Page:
The FTX explosion resembled a classic bank run; As word spread of a possible merger between the two businesses (customer accounts to be separated from the other businesses), investors withdrew money from FTX. They unloaded its native currency, the FTT token, which Alameda held a significant amount of and is now virtually worthless.

The news also swayed rival Crypto Exchange Finance, a potential white-night savior, from buying FTX to avoid bankruptcy and the loss of billions of dollars in client funds.

Crypto currencies

Cryptocurrency mixing platform Tornado Cash has been hit by US sanctions over money laundering allegations. Cryptocurrency Illustration Image taken on January 24, 2022. (REUTERS/Dado Ruvic/Illustration/Reuters)

Gensler was appointed SEC chairman two years ago and has ruffled feathers by pushing the SEC’s authority into non-traditional areas such as corporate climate change disclosures. The FTX failure coincides with Gensler’s aggressive crackdown on alleged crypto abuse, despite questions about whether the SEC has the authority to regulate digital currencies.

But he now finds himself in the peculiar position of having to defend himself against attacks from industry executives and Republicans in Congress in what could be the biggest defeat in the industry’s history. -Brother, Sam Bankman-Fried, known for wearing shorts, hoodies, and messy hair.

Known simply as “SBF,” Bankman-Fried was one of crypto’s wealthiest and most recognizable figures. He is the second-largest contributor to Democrats in the midterms behind George Soros, donating about $36 million to Biden’s 2020 presidential campaign on top of the $10 million he gave. Influence came with money: He was called upon by regulators and lawmakers for his ideas on crypto oversight. He was featured on magazine covers as the next Warren Buffett and considered one of the top industry thought leaders.

But now that’s all gone, and his past influence in the crypto industry is under scrutiny from law enforcement and leaders of the GOP-controlled House. Congressman Tom Emmer, a Republican from Minnesota and a member of the House Financial Services Committee, recently tweeted that his meetings with Gensler — first published on the SEC chairman’s public calendar — indicated that the SEC was willing to issue FTX and Bankman-Fried. “Regulatory Monopoly” for New Crypto Exchange.

“My office has been accused of helping SBF and FTX work through legal loopholes to gain a regulatory monopoly. We are looking into this,” Emmer wrote. Fox Business has learned that if the GOP wins control of the House, they will schedule hearings on the Gensler-FTX debate.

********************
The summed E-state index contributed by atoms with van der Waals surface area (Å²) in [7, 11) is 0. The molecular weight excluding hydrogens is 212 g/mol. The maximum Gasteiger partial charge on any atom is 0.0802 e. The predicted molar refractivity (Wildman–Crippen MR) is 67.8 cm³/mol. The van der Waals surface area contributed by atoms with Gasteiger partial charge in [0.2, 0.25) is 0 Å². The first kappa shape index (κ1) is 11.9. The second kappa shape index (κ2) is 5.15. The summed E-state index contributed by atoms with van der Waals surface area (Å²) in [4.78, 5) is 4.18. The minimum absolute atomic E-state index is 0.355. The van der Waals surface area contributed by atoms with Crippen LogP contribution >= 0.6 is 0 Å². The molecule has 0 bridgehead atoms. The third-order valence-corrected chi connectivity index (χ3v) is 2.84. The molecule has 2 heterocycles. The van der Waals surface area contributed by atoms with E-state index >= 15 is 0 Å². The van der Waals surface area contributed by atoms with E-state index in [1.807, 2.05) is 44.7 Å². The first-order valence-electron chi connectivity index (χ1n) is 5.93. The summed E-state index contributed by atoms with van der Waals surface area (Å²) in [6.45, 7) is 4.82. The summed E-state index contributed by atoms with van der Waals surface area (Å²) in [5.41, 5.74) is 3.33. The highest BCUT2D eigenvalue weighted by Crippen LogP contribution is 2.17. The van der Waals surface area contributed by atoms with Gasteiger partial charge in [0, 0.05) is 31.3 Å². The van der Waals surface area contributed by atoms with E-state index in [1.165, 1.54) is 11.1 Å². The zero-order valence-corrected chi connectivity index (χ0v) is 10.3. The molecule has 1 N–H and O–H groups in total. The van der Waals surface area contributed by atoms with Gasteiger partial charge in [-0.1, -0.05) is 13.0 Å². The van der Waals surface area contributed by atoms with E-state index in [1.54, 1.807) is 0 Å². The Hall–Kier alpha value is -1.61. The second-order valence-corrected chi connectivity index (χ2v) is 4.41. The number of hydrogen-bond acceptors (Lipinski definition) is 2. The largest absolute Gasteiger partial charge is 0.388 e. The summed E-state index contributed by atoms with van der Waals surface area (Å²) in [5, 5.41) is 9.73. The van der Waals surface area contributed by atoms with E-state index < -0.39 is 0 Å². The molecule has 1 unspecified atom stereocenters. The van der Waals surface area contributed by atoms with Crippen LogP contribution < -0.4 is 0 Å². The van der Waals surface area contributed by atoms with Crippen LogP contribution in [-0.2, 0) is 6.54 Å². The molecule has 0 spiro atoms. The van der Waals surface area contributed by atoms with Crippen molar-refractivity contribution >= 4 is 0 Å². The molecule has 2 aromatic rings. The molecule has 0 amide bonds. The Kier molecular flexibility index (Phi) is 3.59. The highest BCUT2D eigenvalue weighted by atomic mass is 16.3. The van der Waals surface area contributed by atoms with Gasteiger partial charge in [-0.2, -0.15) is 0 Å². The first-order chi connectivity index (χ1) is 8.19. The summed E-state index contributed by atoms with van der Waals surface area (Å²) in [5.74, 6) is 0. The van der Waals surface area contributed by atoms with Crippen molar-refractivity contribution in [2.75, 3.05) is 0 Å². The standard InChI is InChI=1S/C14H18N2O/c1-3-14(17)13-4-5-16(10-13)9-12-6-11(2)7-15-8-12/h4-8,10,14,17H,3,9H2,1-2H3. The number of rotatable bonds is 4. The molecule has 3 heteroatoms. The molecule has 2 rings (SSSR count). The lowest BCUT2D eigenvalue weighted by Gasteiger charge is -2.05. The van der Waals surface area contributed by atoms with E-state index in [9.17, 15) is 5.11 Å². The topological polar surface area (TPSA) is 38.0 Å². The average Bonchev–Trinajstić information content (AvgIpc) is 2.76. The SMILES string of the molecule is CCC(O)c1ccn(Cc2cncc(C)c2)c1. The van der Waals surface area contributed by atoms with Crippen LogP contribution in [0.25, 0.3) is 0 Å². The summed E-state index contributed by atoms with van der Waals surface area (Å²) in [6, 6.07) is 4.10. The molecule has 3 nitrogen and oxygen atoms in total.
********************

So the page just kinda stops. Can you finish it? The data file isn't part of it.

A smartphone screen displays the logo of crypto exchange platform FTX, with a screen showing the FTX website in the background, in Arlington, Virginia on February 10, 2022. – Sam Bankman-Fried is wearing a suit and tie ((Photo by OLIVIER DOULIERY / AFP) (Getty Images by OLIVIER DOULIERY/AFP) / Getty Images)

Of course, it is common for securities industry executives to meet with high-level SEC officials and staff about a variety of matters, including new business ventures that may trigger SEC scrutiny. A spokeswoman for the SEC declined to comment on the CNBC interview other than to refer Fox Business, which said there was nothing inappropriate about Gensler’s meetings with Bankman-Fried, as he usually meets with industry professionals.

“I think we’ve been very clear in the meetings,” Gensler said in the interview, “…non-compliance is not going to work, and the public will suffer…” Fried, a representative for FTX and Bankman, did not return calls for comment.

People with first-hand knowledge of the SEC’s discussions with FTX, including a March meeting with Gensler, say it’s nearly impossible for the SEC chairman to grant a regulatory monopoly to one firm; Competitors can copy the model for their own exchange.

A person familiar with the March meeting with Gensler described Gensler’s “45-minute lecture” on what crypto exchanges must do to comply with current law. Gensler also said that Alameda Fund should be a completely separate entity from any crypto trading venue they plan.

Although Bankman-Fried and Katsuyama came up with a slide deck during their meeting with Gensler, the person said the crypto-trading platform does not yet have a concrete plan.

Frankfurt, Hesse, Germany – April 17, 2018: Many currencies of different cryptocurrencies (iStock/Reuters)

Their main objective is to “get a feel for what the SEC is looking for.” The two sides will meet several more times, with IEX taking the lead in discussions with the SEC in the coming months, these people said.

It’s unclear whether the SEC is ready to greenlight the plan anytime soon. Any new transfer will require the approval of the full commission, which is a timely process.

However, some industry critics of Gensler say the existence of the meetings shows the controversial crypto executive was prioritized by the SEC because of his Democratic Party ties. Industry executives typically meet with the commission on new business plans after the SEC formalizes rules — and it’s unclear whether the SEC will propose new rules specifically on crypto exchanges.

“If the GOP takes over Congress, Gensler will have to answer these questions in hearings,” said a crypto industry insider with close ties to the GOP.